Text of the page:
Archive for Downsizer For an ethical approach to consumption
 


       Downsizer Forum Index -> Land Management
Mardu

Ribwort plantain

We have a 3 acre field that is used for sheep grazing appx 8 months of the year and left for a cut of hay the rest of the year. It is permanent pastureland, has a rich diversity of plants within it and makes superb meadow hay. However, this year ribwort plantain seems to have taken over.

We are just wondering whether this "invasion" will be to the detriment of other plants, including grass, and to future hay cuts. The hay is used for our sheep in the winter.

Sources suggest that this plant is palatable to sheep, is a good source of many minerals/elements and that sheep will graze it down to the ground. Will slight overgrazing control it? We only use chemicals on our land when we have to but will do so when necessary.

Any advice gratefully received.
Tavascarow

A recent thread from someone with the same problem.
Tavascarow

Can't get that link to work in the usual way.
If you search for plantain you will find it.
Smile
Mardu

Thanks, Tavascarow. I had missed this thread (and the link works perfectly).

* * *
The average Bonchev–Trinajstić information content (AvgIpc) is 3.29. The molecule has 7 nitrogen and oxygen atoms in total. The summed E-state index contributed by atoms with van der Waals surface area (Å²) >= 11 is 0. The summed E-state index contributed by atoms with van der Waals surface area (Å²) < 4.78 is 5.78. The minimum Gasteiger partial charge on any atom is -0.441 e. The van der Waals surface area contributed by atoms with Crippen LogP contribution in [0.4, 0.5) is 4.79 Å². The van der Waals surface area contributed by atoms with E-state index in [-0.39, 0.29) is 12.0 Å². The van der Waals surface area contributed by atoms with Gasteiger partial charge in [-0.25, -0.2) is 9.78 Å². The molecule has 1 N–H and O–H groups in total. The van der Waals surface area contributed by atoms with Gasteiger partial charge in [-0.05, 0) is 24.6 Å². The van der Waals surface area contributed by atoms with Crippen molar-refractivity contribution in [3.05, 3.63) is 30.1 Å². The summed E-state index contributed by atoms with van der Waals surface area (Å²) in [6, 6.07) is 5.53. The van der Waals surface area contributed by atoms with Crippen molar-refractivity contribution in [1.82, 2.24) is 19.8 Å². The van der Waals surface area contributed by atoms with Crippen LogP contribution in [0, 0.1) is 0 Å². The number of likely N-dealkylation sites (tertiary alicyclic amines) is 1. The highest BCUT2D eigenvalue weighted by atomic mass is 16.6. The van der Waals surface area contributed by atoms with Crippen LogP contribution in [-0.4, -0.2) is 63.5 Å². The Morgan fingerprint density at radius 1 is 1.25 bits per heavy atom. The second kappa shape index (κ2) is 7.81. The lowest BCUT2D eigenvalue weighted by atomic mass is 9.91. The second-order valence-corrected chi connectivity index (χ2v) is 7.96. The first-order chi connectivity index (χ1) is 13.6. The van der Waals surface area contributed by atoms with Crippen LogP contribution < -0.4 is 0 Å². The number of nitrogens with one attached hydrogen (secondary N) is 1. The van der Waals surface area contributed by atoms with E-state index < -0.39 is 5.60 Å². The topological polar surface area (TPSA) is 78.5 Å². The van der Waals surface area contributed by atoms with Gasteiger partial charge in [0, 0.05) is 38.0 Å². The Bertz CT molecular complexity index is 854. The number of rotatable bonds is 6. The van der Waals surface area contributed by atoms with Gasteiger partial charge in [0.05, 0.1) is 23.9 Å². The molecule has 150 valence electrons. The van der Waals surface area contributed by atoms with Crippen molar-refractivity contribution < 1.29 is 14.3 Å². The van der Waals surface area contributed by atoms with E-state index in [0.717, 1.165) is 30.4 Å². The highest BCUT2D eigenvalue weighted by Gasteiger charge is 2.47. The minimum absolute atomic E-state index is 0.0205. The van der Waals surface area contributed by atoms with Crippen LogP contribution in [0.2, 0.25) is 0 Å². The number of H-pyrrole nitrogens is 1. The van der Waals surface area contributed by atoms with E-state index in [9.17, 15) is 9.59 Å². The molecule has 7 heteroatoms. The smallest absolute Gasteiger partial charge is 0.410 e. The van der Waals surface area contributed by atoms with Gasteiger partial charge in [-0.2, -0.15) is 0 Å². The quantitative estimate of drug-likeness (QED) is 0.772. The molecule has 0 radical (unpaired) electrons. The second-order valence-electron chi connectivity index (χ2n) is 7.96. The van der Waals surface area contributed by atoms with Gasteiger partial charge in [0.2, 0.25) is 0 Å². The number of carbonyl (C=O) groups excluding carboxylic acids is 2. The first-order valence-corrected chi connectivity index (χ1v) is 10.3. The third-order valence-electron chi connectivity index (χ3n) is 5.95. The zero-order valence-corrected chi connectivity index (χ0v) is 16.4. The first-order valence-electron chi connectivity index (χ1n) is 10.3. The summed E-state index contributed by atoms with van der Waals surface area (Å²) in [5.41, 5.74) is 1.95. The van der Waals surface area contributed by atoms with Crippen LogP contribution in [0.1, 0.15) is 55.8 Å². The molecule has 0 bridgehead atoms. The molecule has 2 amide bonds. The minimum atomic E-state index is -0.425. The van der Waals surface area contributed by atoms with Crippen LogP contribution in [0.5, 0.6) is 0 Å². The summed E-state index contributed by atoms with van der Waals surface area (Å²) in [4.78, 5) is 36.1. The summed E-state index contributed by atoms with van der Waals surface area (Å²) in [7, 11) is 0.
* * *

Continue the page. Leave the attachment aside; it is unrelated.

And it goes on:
Tavascarow

Thanks, Tavascarow. I had missed this thread (and the link works perfectly).

The link fairies must have cast their spell.
Wink
AlexBy

Let me know how you get on and what you decide to do please.

Just of interest (wrt climate, geology, geography) where are you?

I am 850 ft in the peninnes. Un improved (read very thin) soil, on mud stone, clay and millstone grit that is also quite wet.
dpack

the seeds are very tasty with a high oil and protien content (biscuit al le Mears Wink )

the mushed leaf is a good poultice for fresh wounds
Mardu

Have been told (on another forum) that it may be thriving due to a lot of yellow rattle. The rattle is parasitic, mainly on grasses, and if it becomes too frequent, the susceptible plants become weak and plants which can tolerate it can become very dominant. Ribwort is one of those. Also, cutting hay late encourages rattle because (unlike most other grassland plants) it's an annual, and if you cut it well after the seed has set (usually July), more and more will grow each year. Too much rattle changes the balance of plants, but it also reduces the yield.

The above is true of our field - the amount of rattle has increased the last few years and the hay has been cut late.

I think we will not do anything this year - see if the sheep can graze it down and hope for better weather and an earlier harvest next year. Let nature take its course and hope it re-balances the varieties of plants.
AlexBy

Sounds just like us. Yellow rattle and a couple of years when we had a very late harvest as the weather was so bad.

The solution is of interest.

Once it stops raining I might try some horrible chemicals (broadleaf) to see if it can reduce the rattle and plaintain
       Downsizer Forum Index -> Land Management
Page 1 of 1
Home Home Home Home Home